Did you know that Bail Bonds is also referred to as Bails- Bonds, Bail-Bond, Bail Bonding, Bail-Bail and simply Bonds. Regardless of the combination above, the resulting service is the same. However, the term "Bond" could also relate to investing etc. But, the combination of BAIL BONDS or just the term Bail is very specific and associated with an individual needing to be bailed or the Services of a Bail Bondsman being given. The CT Insurance Dept. defines bail bond agents as "any person who has been approved by the commissioner and appointed by an insurer by power of attorney to execute or countersign bail for the insurer in connection with judicial proceedings."
If a person who resides in Connecticut gets arrested in a border state such as Massachusetts or New York, they may NOT be able to use the direct services of a CT's bonding agent. Some bails agencies have a working relationship with operational and Licensed Bail Agents in these states and can at time arrange bail through their insurance carrier for a profit. However, a licensed CT bail agent is NOT authorized to go and personally execute a bail bond in any of the mentioned states.
35% of the premium must be paid immediately up front. A promissory note must be completed at the time the bond is done. The balance owed shall be paid in full not later than fifteen months after the date of the execution of the bail bond. If any payment due is outstanding for more than 60 days, or if the premium owed has not been paid in full at the end of 15 months, the agent shall file a civil action seeking appropriate relief with the court not later than 75 days after such due date.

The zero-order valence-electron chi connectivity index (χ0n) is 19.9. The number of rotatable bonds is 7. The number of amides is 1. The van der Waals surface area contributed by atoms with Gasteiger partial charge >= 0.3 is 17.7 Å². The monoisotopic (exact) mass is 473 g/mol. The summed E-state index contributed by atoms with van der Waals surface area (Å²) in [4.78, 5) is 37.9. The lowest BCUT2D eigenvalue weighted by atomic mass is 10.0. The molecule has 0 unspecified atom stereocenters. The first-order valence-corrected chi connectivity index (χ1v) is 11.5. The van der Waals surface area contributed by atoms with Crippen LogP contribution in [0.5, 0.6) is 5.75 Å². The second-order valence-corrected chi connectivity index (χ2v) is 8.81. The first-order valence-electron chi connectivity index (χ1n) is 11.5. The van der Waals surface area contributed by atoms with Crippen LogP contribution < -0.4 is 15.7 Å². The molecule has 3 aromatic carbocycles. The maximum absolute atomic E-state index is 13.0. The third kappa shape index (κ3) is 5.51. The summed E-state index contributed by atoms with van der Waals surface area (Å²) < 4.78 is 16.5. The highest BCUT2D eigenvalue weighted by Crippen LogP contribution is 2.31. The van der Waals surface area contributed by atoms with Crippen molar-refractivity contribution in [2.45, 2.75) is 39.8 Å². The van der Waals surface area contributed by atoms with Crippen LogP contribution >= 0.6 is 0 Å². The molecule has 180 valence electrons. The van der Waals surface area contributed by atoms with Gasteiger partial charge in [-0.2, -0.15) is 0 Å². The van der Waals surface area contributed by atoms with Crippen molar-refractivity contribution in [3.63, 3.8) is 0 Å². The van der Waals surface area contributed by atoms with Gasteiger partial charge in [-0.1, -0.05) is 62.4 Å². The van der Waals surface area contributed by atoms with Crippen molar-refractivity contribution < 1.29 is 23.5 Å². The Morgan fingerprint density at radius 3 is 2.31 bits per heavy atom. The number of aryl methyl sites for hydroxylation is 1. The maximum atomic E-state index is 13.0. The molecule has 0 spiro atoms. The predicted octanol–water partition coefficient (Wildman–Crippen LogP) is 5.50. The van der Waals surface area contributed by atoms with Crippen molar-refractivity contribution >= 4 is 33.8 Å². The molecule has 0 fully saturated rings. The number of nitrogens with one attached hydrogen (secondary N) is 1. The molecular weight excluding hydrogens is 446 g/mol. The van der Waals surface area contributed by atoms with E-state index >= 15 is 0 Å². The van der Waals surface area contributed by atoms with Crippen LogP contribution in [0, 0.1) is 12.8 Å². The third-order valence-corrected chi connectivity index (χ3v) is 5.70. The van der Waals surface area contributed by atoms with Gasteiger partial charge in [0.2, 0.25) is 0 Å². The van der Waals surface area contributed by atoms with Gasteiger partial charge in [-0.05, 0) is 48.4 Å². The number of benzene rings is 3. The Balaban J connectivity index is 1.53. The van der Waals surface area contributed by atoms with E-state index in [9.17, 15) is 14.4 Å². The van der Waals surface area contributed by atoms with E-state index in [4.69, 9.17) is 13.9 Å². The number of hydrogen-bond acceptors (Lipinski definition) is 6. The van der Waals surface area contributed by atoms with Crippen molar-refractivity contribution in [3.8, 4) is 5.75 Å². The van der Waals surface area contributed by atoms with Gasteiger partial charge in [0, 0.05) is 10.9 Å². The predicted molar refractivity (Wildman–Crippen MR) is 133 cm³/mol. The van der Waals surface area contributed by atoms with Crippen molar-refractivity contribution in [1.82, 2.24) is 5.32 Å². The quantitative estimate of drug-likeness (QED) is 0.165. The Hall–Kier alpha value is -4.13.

Most people already heard of the 35% BAIL REGULATION. In short, what it means is that any person seeking the services of a bail bondsman, must pay a minimum of 35% of the PREMIUM on any executed bail. So how does it work? Example: Lets say you have a friend locked-up who has a bail of $5,000. First, you have to get the premium which = $500. After you get the premium amount which is the total you will owe if person is bonded, then you do the following equation on your calculator. (For this example using $500 as the Premium) 500 X .35 Which = $175 So, this means that if you don't have the full amount of the premium $500, you can ask for a payment arrangement with the option of paying the minimum allowed 35% Therefore, you will pay $175 down with a balance of $245. Confused? Give us a Call!